Autumn Statement: Hunt on pension triple lock
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More than 12 million Britons who are paid the state pension will get a record 10.1 percent increase in their income next year. From April, the new state pension will rise to around £10,600 a year, and the older basic state pension for those who qualified before 2016 will increase to around £8,122. However, with the Chancellor’s other announcement of the freeze on the personal tax allowance, state pensioners could be a risk of starting to pay income tax for the first time in the next few years due to the Triple Lock promise.
With the Triple Lock promise, the new state pension will likely rise around 30 percent over the next six years.
The new state pension currently sits at £9,628 a year.
According to an analysis by the insurance company, Canada Life of Office for Budget Responsibility (OBR) figures, the state pension will likely rise to £12,544 a year by 2028.
This is only £26 below the threshold for paying the basic rate of income tax.
Mr Hunt announced on Thursday that the tax-free personal allowance will be frozen at £12,570 until 2028.
If the state pension eventually exceeds the personal allowance, the 20 percent basic rate of income tax will be due on earnings above the threshold.
Canada Life warned that “millions of pensioners” could be dragged into now paying income tax for the first time on their pensions.
Andrew Tully, technical director of Canada Life, said: “The frozen personal allowance, and income tax thresholds, are a stealth tax which will potentially drag millions more pensioners into paying income tax for the first time or paying higher rate tax when they were previously basic rate taxpayers.”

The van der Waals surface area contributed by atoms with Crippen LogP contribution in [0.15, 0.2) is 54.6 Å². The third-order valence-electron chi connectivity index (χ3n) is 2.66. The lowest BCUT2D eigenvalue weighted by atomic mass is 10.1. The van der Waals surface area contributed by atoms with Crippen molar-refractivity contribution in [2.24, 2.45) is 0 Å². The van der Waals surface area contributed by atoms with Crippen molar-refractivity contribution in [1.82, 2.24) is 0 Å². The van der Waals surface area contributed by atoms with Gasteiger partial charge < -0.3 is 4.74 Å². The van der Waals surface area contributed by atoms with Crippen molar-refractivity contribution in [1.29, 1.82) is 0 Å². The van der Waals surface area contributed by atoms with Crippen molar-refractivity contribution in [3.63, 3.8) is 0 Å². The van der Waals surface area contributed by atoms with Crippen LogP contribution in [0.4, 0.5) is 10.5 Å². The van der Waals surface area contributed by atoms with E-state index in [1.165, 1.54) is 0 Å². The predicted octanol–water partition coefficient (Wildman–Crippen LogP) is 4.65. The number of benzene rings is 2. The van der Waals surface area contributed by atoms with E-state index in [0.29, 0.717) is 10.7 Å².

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Mr Tully warned that many retirees may also be required to complete a self-assessment return for the first time.
This would create further frustrations and administrative headache for both pensioners and HM Revenue & Customs (HMRC).
Analysis from pension investment firm LCP earlier this year revealed that half a million retirees will likely pay income tax as a result of next year’s triple lock boost and the extended freeze to the personal allowance.
At the time, Sir Steve Webb, a former pensions minister and partner at LCP, broke down the “profound effect” the income tax freeze has on those of state pension age.
Mr Webb explained: “Freezing tax thresholds is a stealthy way of raising tax at the best of times, but at a time of soaring inflation, freezing thresholds has a profound effect.
“During this Parliament, we have already seen over a million extra pensioners dragged into the tax net, and next April’s increase is likely to add at least half a million more.
“If the Chancellor is looking for ways to cut taxes and ease the cost of living pressures on those on modest incomes, he could do worse than review the long-term freeze of income tax allowances”.
Speaking in the Telegraph, Mr Webb added: “While it is fair enough for better-off pensioners to pay their fair share of tax, it seems hard to justify a system where someone who has no income beyond a state pension and is potentially entitled to help with rent or council tax because they are on a low income should find themselves in the tax net.”
The Chancellor also announced on Thursday that a review of the state pension age would be published earlier than expected next year.
This has prompted fears that the state pension age could be increased to save the Treasury more money.
The decision to raise state pensions by inflation figures rather than earnings will cost the Treasury an additional £5billion next spring.
The review, which was announced in December last year, will look at whether the rules around the pension age are appropriate, based on the latest life expectancy data and other evidence.
The state pension age is currently 66 and two further increases are already set out in legislation.
This includes a gradual rise to 67 for those born on or after April 1960; and a gradual rise to 68 between 2044 and 2046 for those born on or after April 1977.
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